For years, there was an unfounded stereotype surrounding Doctors of Osteopathic Medicine (DOs). It was wrongly assumed that because DOs emphasize a whole-person approach to treatment and care, receive musculoskeletal training known as osteopathic manipulative treatment (OMT), and often practice hands-on healing, that they were closer to chiropractors than Medical Doctors (MDs). Perhaps the biggest perpetrator of the stereotype? The fact that DOs and MDs were accredited by two different governing bodies.
However, it has always been the case that DOs, just like MDs, fulfill internships and residency training in all the standard medical specialties. Just like MDs, DOs can prescribe medication and perform surgeries in all 50 states.
In a move toward equality, by 2020 the American Osteopathic Association (AOA), American Association of Colleges of Osteopathic Medicine (AACOM), and the Accreditation Council for Graduate Medical Education (ACGME) will transition to a single accreditation system for graduate medical education in the U.S. When fully implemented in July 2020, the new system will allow DOs to complete their residency and/or fellowship education in ACGME-accredited programs and demonstrate achievement of common competencies.
What does this mean?
DOs and MDs will now apply for residencies through a single match process beginning in 2020. This will eradicate the two separate systems with two separate deadlines. In addition, both of the licensing exams (United States Medical Licensing Exam—USMLE Step 1—taken by MDs and Comprehensive Medical Licensing Examination—COMLEX Level 1—taken by DOs) will be accepted for MDs and DOs (at most schools).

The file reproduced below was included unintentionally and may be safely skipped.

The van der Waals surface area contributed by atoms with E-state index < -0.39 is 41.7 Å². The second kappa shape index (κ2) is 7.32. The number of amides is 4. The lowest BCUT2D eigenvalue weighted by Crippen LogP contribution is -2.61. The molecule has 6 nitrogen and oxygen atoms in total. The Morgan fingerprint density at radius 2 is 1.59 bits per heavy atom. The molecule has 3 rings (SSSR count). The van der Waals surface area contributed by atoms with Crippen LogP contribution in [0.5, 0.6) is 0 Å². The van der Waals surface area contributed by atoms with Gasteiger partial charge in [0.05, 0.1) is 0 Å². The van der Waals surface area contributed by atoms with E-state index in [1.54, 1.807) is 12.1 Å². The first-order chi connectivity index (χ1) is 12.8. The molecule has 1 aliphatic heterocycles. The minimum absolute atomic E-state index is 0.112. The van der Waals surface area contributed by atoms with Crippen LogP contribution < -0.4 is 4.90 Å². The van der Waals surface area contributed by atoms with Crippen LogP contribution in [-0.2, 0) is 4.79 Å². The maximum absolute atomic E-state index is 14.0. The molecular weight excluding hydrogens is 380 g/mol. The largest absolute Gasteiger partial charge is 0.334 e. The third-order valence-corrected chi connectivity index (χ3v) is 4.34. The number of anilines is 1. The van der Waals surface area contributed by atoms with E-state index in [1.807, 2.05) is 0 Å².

Why is this happening?
We need qualified physicians to meet increasing demand; we no longer have the “luxury” to discriminate based on stereotypes or preconceived notions. In 2017, the number of U.S. medical school senior registrants was 19,030; of those, 17,480 (94.3 %) matched to first-year positions. That same year, the number of U.S. osteopathic medical school applicants reached a record high of 5,000; of those, 2,933 (81.7%) matched to PGY-1 positions. The 2018 match also saw a significant increase in students and graduates of osteopathic medical schools. The numbers of DO medical school students and graduate students who applied were 4617 and 3771 respectively (out of 37,103 US and international applicants). 81.7% of DO applicants matched to a first-year position. Since 2014, the number of osteopathic medical school students applying in the match has increased by almost 70%.
As match numbers from the last two years indicate, DOs are increasingly competing, and then training, alongside MDs. The accreditation merger is the next logical step, a formality designed to improve the quality and requirements of medical education, and to ensure a consistent method of evaluating residencies for both DOs and MDs.
What does this mean for recruiting?
While there may have been a point in time where healthcare organizations would specify the need for an MD versus a DO, that time has passed. In fact, DO applicants often land positions over MD competitors in today’s aggressive marketplace simply because of the healthcare paradigm shift. In the era of population health and value-based healthcare, preventative healthcare strategies are paramount; DOs have been trained in holistic medicine and a disease prevention mindset. This often makes them great collaborators, team members, and patient advocates—all characteristics necessary to excel in today’s healthcare organizations. Especially with the accreditation merger, today’s healthcare organizations care less about the specific letters after your name and more about your ability to listen to, and partner with, colleagues and patients.